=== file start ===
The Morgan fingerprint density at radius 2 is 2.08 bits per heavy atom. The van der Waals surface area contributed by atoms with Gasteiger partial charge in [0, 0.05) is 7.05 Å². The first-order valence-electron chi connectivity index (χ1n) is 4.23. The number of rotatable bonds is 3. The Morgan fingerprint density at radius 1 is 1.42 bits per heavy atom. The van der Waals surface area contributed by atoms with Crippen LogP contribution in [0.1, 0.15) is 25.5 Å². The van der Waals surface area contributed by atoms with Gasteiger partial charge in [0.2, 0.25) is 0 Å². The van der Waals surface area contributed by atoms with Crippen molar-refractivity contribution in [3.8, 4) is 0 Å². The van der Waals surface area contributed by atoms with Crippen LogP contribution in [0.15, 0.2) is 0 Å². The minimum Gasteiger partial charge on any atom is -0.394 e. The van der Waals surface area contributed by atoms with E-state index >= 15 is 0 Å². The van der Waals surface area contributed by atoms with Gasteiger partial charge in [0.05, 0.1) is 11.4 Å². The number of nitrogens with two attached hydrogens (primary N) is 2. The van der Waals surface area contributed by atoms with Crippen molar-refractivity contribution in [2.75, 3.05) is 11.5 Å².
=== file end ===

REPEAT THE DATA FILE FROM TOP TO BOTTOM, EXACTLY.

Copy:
The Morgan fingerprint density at radius 2 is 2.08 bits per heavy atom. The van der Waals surface area contributed by atoms with Gasteiger partial charge in [0, 0.05) is 7.05 Å². The first-order valence-electron chi connectivity index (χ1n) is 4.23. The number of rotatable bonds is 3. The Morgan fingerprint density at radius 1 is 1.42 bits per heavy atom. The van der Waals surface area contributed by atoms with Crippen LogP contribution in [0.1, 0.15) is 25.5 Å². The van der Waals surface area contributed by atoms with Gasteiger partial charge in [0.2, 0.25) is 0 Å². The van der Waals surface area contributed by atoms with Crippen molar-refractivity contribution in [3.8, 4) is 0 Å². The van der Waals surface area contributed by atoms with Crippen LogP contribution in [0.15, 0.2) is 0 Å². The minimum Gasteiger partial charge on any atom is -0.394 e. The van der Waals surface area contributed by atoms with E-state index >= 15 is 0 Å². The van der Waals surface area contributed by atoms with Gasteiger partial charge in [0.05, 0.1) is 11.4 Å². The number of nitrogens with two attached hydrogens (primary N) is 2. The van der Waals surface area contributed by atoms with Crippen molar-refractivity contribution in [2.75, 3.05) is 11.5 Å².